To help them on their way you can manually remove them, there are many "methods" for making it easy to remove vast amounts of snails but unless you are SERIOUSLY overun with pest snails I have found them to vary in success never the less I will list them later. One solution is to pick the snails off in the tank - this is time consuming you drop them and they then lurk in the gravel, a modified solution to this is crushing them when they are in the tank instead of taking them out - i do not know a single fish which will not eat squashed snail! They make a sort of crunch - perhaps pest snail squashing isn't for everyone though :) .

The two main methods I hear as the "miracle cure" may work for you, but didn't for me.

1) Anchor a piece of lettuce under something, leave it overnight and when you turn on the lights the next morning it should be covered. Just pitch them in the trash. Simple and completelty safe.

The second method varies only in that it uses courgette /zucchini (I believe you Americans call it that?) inside a glass, and feeding the caught snails to a tank of puffers or clown loaches instead of throwing it into the trash.

Note, I'll update this as I have time and add to the sections in the order they are in the title. Feel free to add comments which I can include in the article as it will be pinned and people redirected to it for all common aquatic snail issues.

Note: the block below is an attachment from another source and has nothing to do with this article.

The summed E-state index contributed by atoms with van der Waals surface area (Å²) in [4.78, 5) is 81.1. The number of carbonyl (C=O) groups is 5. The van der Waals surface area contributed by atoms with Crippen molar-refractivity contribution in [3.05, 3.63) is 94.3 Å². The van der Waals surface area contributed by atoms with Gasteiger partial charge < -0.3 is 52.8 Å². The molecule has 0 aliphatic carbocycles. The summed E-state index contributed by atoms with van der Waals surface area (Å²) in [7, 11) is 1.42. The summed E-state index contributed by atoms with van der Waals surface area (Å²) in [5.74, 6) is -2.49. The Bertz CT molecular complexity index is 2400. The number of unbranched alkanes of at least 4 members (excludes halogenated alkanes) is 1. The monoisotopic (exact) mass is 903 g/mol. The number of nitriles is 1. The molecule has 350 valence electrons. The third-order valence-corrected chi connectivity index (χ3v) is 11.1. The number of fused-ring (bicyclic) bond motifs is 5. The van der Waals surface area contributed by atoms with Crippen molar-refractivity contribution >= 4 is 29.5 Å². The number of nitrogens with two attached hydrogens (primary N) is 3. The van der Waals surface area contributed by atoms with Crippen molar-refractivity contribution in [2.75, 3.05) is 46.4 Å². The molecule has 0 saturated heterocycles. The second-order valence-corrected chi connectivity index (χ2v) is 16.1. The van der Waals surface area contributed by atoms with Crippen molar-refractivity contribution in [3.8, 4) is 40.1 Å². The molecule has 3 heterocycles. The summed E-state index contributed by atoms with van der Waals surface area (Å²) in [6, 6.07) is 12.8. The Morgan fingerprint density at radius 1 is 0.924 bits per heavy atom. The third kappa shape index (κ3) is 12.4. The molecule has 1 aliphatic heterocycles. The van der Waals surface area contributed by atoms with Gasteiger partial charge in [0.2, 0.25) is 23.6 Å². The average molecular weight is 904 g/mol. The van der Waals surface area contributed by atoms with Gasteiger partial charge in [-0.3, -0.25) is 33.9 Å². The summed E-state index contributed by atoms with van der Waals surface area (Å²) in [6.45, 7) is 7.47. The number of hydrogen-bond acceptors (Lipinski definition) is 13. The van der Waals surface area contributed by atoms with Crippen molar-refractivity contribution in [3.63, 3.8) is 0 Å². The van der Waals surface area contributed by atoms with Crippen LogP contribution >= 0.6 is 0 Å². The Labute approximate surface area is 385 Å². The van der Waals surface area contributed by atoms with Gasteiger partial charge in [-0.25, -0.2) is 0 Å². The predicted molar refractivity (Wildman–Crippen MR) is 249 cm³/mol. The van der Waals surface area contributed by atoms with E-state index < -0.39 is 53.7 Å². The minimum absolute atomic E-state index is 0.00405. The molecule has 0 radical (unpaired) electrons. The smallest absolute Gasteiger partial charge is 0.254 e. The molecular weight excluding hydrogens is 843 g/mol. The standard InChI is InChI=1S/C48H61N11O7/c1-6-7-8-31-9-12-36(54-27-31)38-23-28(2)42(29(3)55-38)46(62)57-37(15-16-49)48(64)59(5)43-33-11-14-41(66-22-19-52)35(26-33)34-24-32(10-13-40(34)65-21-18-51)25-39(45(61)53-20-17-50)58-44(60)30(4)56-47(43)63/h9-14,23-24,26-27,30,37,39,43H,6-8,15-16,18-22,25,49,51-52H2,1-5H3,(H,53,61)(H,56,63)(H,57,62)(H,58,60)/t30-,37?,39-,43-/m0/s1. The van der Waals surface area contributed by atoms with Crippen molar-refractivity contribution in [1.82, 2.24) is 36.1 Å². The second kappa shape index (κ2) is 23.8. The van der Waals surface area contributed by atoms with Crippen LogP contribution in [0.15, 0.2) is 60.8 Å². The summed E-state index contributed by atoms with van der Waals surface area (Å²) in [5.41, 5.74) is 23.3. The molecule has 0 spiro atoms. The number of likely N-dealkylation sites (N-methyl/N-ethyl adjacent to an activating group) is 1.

Thankyou i did wonder if they polute the tank. As they create a sort of soup effect in the water with larvae all over the glass Ive ordered a gadget to catch them on the internet. An 8 hole thing Its taking a long time to arrive i dont know if the little pastic umbrella type thing works either. I try to hoover up the dead shells with the gravel cleaner. Most of the treatments such as esha say they kill snails but i havent found that to be the case i am guilty of over feeding. That made me chuckle. The way you described that point.
 

cynic

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If you dont want ANY decorative snails, by that i mean apple snails and such, assassin snails do the job, as soon as they hit the tank you see the 'prey' drop and run for cover.

Put 4 in my tank a long time ago, must have been a male female mix, have had many problems come up over the years but snails has never been one of them. Have no idea how many there are now. Double figures at least.
 

Lynnzer

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Assassin snails are slow breeders as well so don't infest a tank. When you think you are clear of vermin the assasin are easy enough to pick out, if you need to.
I just started a new nano tank for Celestial Pearls and Panda Cories last week, with new plants and yesterday I noticed a couple of racing snails in the tank. I've no idea what their real name is, but they are small pea shaped and go like the clappers all over the place - would make a good companion for Lewis Hamilton. I have been infested with these before and know they a damn difficult to get rid of and multiply at about the same speed that they move. They aren't Nerite snails for sure as they don't get big enough.
I picked those out and dropped a few Assassin in the tank. I'll keep an eye on things as I really don't want the damn things.